When I talked to the new producing artistic director for American Stage, who begins her tenure on Feb. 24, she was in California in the midst of a “marathon” — the marathon of moving, selling and saying goodbye.
“I’ve been living in overalls for the last month,” she reported. “The house will go on the market next week, and I’m getting ready to have a goodbye party on Sunday, say farewell to the many friends and supporters whom I’ve been fortunate enough to be surrounded by over the last two decades here in Sacramento.”
Gularte was the leader of Sacramento’s Capital Stage (and its original incarnation as Delta King Theatre) for more than 15 years. As she was bringing down the curtain on her California story, we talked about her vision for theater in St. Pete.
On programming: ”I like plays that have some teeth, that will excite current audiences and will potentially bring in some new audiences.”
Like, for instance, the following three plays, all of which she has produced and/or directed:
Enron: Lucy Prebble’s take on the collapse of the notorious energy company is “a story that’s got lots of spectacle but underneath it’s really this allegory about greed and about human nature and it takes a both hard-edged and sympathetic view of the people behind the scenes.” She noted that the play was a great success in London, not so in New York.
Someone Who’ll Watch Over Me: Frank McGuinness’s play is about three men from different countries held hostage in a Middle Eastern country. While it also relates to current events, “it really became a story that elevates beyond the tragic circumstances, and because these three men find these amazing ways to maintain hope and to connect with one another, the spirit of the play is actually so uplifting.”
The Scene: Theresa Rebeck’s “biting” comedy — one of Gularte’s favorite genres — is about a married man who has an affair with a predatory younger woman. Not only does the play have “very funny, sharp, smart dialogue, but it opens up into being something larger about the people who are kind of looking for something, and it kind of asks questions about what is that emptiness we’re feeling, and where is it coming from, and why do we do the things we do to fill it.”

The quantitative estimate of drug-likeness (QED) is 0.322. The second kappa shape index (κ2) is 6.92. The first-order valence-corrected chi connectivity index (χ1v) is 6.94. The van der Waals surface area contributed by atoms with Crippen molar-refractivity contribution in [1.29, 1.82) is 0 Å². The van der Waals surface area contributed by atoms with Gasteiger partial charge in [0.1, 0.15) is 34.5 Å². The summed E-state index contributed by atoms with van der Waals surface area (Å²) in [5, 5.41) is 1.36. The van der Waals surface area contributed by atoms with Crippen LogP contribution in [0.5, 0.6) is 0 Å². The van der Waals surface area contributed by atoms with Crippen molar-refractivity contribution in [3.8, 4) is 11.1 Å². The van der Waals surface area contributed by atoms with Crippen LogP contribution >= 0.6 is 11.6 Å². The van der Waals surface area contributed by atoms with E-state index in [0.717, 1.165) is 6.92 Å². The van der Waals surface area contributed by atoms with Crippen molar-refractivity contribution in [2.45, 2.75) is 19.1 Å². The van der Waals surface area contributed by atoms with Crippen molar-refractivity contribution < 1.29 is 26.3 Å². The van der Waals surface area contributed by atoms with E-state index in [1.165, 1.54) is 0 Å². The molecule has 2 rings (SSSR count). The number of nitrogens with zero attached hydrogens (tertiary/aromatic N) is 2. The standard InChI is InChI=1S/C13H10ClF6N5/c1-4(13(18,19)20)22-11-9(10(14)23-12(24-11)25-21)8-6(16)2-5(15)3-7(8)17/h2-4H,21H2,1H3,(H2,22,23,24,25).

Another play that she recently directed, David Linday-Abaire’s Good People, about class divisions and rivalries in South Boston, is one she might eventually schedule for American Stage.
So does this means she always tends toward more dangerous, edgy plays? “Of course the work we do should be entertaining,” she said. “But theater has the potential to do so much more than that. .. .And then the second part of that ... is the way in which you tell those stories. And my own aesthetic is to tell stories with the highest stakes you can possibly justify under the circumstances. I love actors that really just go for it on the stage, and I’m always looking for opportunities to make moments be life-or-death on the stage.”
Speaking of acting, I asked Gularte if she were committed to working mainly with Tampa Bay area performers. She said, “Local talent is the number one place I’ll be looking to.” But she added, “I have of course some artists I’ve worked with over the years not just in California but all over the country, and when there’s a particular fit where I really believe that this person is the best person, I think that that’s a really healthy thing for any arts organization, to put together the local talent with visiting talent. That kind of fosters greater creativity and keeps the process fresh, keeps the energy and the ideas flowing, rather than having the same population of people over and over.” She said the same fundamental approach —to look mainly at local talent — would apply in her use of set and costume designers.
What about supporting local playwrights and programming new plays? “I’m a big advocate of the development of new work,” Gularte said. She noted that at Capital Stage she started a program called “Playwright’s Revolution” which encouraged local writers as well as scribes nationwide. She said she’d like to take a similar approach in the Bay area. It’s all part, she suggested, of her conception of a vibrant theater: “I believe that interesting, compelling works can also be extremely accessible, and I go into the whole deal here assuming that our audiences are intelligent, and if the story is compelling, if it has a balance of humor and pathos and great acting, that there’s an audience for that.”
“That’s what I look for and that’s what I believe in.”